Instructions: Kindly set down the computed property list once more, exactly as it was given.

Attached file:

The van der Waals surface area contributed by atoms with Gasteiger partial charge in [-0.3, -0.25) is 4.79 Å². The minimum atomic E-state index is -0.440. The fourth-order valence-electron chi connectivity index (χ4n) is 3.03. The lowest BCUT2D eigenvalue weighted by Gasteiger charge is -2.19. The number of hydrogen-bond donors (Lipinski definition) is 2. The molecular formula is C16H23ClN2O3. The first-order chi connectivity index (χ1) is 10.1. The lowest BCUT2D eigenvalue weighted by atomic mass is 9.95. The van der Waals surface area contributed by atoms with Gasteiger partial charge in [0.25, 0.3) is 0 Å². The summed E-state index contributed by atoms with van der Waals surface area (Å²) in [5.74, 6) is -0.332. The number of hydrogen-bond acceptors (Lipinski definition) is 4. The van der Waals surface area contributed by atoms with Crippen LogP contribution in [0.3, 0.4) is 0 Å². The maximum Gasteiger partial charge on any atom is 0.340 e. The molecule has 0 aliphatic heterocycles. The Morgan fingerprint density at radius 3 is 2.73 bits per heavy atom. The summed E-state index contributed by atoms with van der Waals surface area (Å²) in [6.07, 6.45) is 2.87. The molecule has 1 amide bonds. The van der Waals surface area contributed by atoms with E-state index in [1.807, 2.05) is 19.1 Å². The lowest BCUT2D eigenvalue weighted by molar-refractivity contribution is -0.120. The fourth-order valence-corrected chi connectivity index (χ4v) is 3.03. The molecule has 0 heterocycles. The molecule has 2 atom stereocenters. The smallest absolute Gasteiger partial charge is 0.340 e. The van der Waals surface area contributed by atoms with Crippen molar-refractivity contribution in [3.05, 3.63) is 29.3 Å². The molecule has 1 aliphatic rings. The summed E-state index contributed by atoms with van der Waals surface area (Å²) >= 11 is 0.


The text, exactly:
The van der Waals surface area contributed by atoms with Gasteiger partial charge in [-0.3, -0.25) is 4.79 Å². The minimum atomic E-state index is -0.440. The fourth-order valence-electron chi connectivity index (χ4n) is 3.03. The lowest BCUT2D eigenvalue weighted by Gasteiger charge is -2.19. The number of hydrogen-bond donors (Lipinski definition) is 2. The molecular formula is C16H23ClN2O3. The first-order chi connectivity index (χ1) is 10.1. The lowest BCUT2D eigenvalue weighted by atomic mass is 9.95. The van der Waals surface area contributed by atoms with Gasteiger partial charge in [0.25, 0.3) is 0 Å². The summed E-state index contributed by atoms with van der Waals surface area (Å²) in [5.74, 6) is -0.332. The number of hydrogen-bond acceptors (Lipinski definition) is 4. The van der Waals surface area contributed by atoms with Crippen LogP contribution in [0.3, 0.4) is 0 Å². The maximum Gasteiger partial charge on any atom is 0.340 e. The molecule has 0 aliphatic heterocycles. The Morgan fingerprint density at radius 3 is 2.73 bits per heavy atom. The summed E-state index contributed by atoms with van der Waals surface area (Å²) in [6.07, 6.45) is 2.87. The molecule has 1 amide bonds. The van der Waals surface area contributed by atoms with E-state index in [1.807, 2.05) is 19.1 Å². The lowest BCUT2D eigenvalue weighted by molar-refractivity contribution is -0.120. The fourth-order valence-corrected chi connectivity index (χ4v) is 3.03. The molecule has 0 heterocycles. The molecule has 2 atom stereocenters. The smallest absolute Gasteiger partial charge is 0.340 e. The van der Waals surface area contributed by atoms with Crippen molar-refractivity contribution in [3.05, 3.63) is 29.3 Å². The molecule has 1 aliphatic rings. The summed E-state index contributed by atoms with van der Waals surface area (Å²) >= 11 is 0.